Thank you to Overwatchscore.com and especially to my mentor Brandon Padilla, who believed in me and in what I wanted to say. He took a huge chance, and it turned out to be more successful than either of us could have imagined. I wasn’t sure that pointing out racial inequality in esports would be acceptable, but he encouraged me to keep writing anyway. And now, I have people from all over telling me about how my writing helped them and changed them, which is something that I’ve always wanted to do since I was a little girl. I was able to start real conversations and help shift the discussion concerning esports. Additionally, with the support of the current writing and editing staff, I hope to improve my style and broaden my scope, to continue telling exciting and thought-provoking stories.
Thank you for my fellow super fans. When I first moved here, it was hard for me to make friends because I was always on the grind. And truthfully, it isn’t easy for me to trust people, especially in a city that is known for its duplicitous nature. But even as a seasoned writer, it is tough for me to put into words how humbled and grateful I am to have such genuine, loving people in my life, who genuinely care about me and my well-being. We are the ones who help give Overwatch League a heart, and we will never back down. You guys are the best friends a woman could ask for, and I love you guys to death.
Thank you to my best friends for life, Elton “Altecha” Kwok and Chris “Widget” DiMauro, for being the architects of probably the best cosplay I’ve ever seen: the Brigitte cosplay they created in secret as my birthday present for Blizzcon. I was not only impressed with how they kept me in the dark for so long but how they were able to take a passing comment I made back in July during New York Excelsior’s Homecoming and make the most incredible armor I’ve ever had the privilege of wearing. It made that weekend so memorable and embodying a character whose personality matches my own filled my heart with more joy than I could ever fathom. And the response? I still get likes and retweets for it, and it happened almost two months ago. I cannot wait to see what you have planned for next year.
Thank you to my family, for being 100% supportive of my journey in esports, and for asking me when I would be on TV so they could see me and cheer me on. Thanks to my mother, for listening to me and reassuring me of my strength when I felt weak. My sister, for reminding me that life is just ridiculous sometimes and that I should roll with it. My brother, for constantly reviving my passion for video games by sharing his with me. Last, to my father, for keeping me on my feet when I felt like I couldn’t move anymore. Even after my grandmother’s death, our family’s resilience shows, and we are now closer than we have ever been.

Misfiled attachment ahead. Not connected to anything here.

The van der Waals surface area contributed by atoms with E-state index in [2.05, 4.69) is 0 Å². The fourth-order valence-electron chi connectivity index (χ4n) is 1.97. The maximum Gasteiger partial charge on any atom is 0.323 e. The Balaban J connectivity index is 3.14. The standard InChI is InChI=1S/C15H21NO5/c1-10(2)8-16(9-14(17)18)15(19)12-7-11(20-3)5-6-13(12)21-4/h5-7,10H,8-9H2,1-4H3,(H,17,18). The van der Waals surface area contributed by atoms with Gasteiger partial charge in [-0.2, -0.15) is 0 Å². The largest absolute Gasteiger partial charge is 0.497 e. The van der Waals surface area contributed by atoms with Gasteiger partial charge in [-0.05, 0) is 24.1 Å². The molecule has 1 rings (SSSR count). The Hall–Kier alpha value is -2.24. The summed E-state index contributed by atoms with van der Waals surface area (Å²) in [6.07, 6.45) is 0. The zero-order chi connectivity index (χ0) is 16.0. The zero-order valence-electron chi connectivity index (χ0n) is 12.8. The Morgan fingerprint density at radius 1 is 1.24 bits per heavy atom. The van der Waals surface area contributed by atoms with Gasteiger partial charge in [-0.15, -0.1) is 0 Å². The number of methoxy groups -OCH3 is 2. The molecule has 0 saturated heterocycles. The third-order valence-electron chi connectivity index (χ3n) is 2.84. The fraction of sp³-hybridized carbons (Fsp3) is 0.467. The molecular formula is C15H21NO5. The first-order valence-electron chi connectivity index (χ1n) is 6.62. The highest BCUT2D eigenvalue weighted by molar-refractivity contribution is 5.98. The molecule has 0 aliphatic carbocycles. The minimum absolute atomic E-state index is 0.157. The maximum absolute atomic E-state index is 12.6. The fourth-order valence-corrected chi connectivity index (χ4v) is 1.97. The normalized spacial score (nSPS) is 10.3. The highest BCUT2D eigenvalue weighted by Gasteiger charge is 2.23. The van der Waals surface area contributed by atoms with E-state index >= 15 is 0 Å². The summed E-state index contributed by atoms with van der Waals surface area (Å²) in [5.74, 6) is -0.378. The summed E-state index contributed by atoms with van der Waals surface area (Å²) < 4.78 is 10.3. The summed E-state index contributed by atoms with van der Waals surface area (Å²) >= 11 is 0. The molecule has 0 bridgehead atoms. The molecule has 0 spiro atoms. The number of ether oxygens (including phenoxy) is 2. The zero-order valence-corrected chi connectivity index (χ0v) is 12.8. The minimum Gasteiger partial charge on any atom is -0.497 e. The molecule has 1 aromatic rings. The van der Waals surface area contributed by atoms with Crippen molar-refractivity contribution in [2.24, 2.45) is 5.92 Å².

Finally, I wanted to thank you. Yes, you, the person who is reading this right now. I know I can be very blunt when I speak my mind, but you stuck by me. You retweeted and up-voted my articles. You are those who sparked real discussions (good and bad) about the content – discussions that helped change the way that people think. I cannot begin to express how much it means to me that you are willing to listen to what I had to say. Understand that you are more powerful than you could ever know. We can make esports an inclusive, exciting space for everyone, and to allow me to help you make that happen with my work is a dream come true. I hope I can continue to make you think, to make you feel, and to remind you that it’s okay to be uncomfortable sometimes, as that generates real and lasting change.
I will admit, it was challenging for me to write this article since I am unsure of what 2019 will bring. I want to have this year end on a positive note, yet with all of the good that happened, I can’t deny that a lot of bad came with it. A lot of things that I believed would carry over into 2019 simply were not meant to do so. I saw a lot of friendships end, a lot of trusts broken, and a healthy reminder that I need to be more careful about who I allow around me. Conversely, I’ve received a lot of incredible opportunities, including chances to learn from the hardships this year threw my way.
Most importantly, I learned that sometimes things don’t go your way – and it’s not within your control, nor is it your fault. But what you can control is how you react to adversity, no matter how big or small. My promise is that I choose to respond proactively and positively, even when it feels like the end.
For as the artist Childish Gambino said earlier this year: “I think endings are good because they force things to get better.”
Those words echoed across the OWL Twitterverse two days ago, a pebble thrown into a still offseason hiatus lake. It was another hot take from Christopher “MonteCristo” Mykles, a lead analyst and caster of the Overwatch League, a criticism of the emotionality and unreasonable hope some fans have towards their teams. It’s true: The Overwatch League isn’t an anime. But traditional sports have benefitted from the storylines, plot twists, and redemption arcs inadvertently built by their teams for centuries. Why shouldn’t we?
At the start of Overwatch Chinese Contenders (OWCC) Season 3, quite a few people were excited to see what the region could offer. To many, hot off the hype from China’s great performance in the Overwatch World Cup, it seemed as good of a time as any to begin watching the region. While the current season was hindered slightly by things out of its control (teams folding, talent going to Overwatch League, and the rosterpocalypse) it still managed to produce some games that are well worth going back and watching. Here are Kenobi’s Top 5 games of the Chinese Contenders Regular Season 3. (Bonus: Youtube links to VODs are provided!)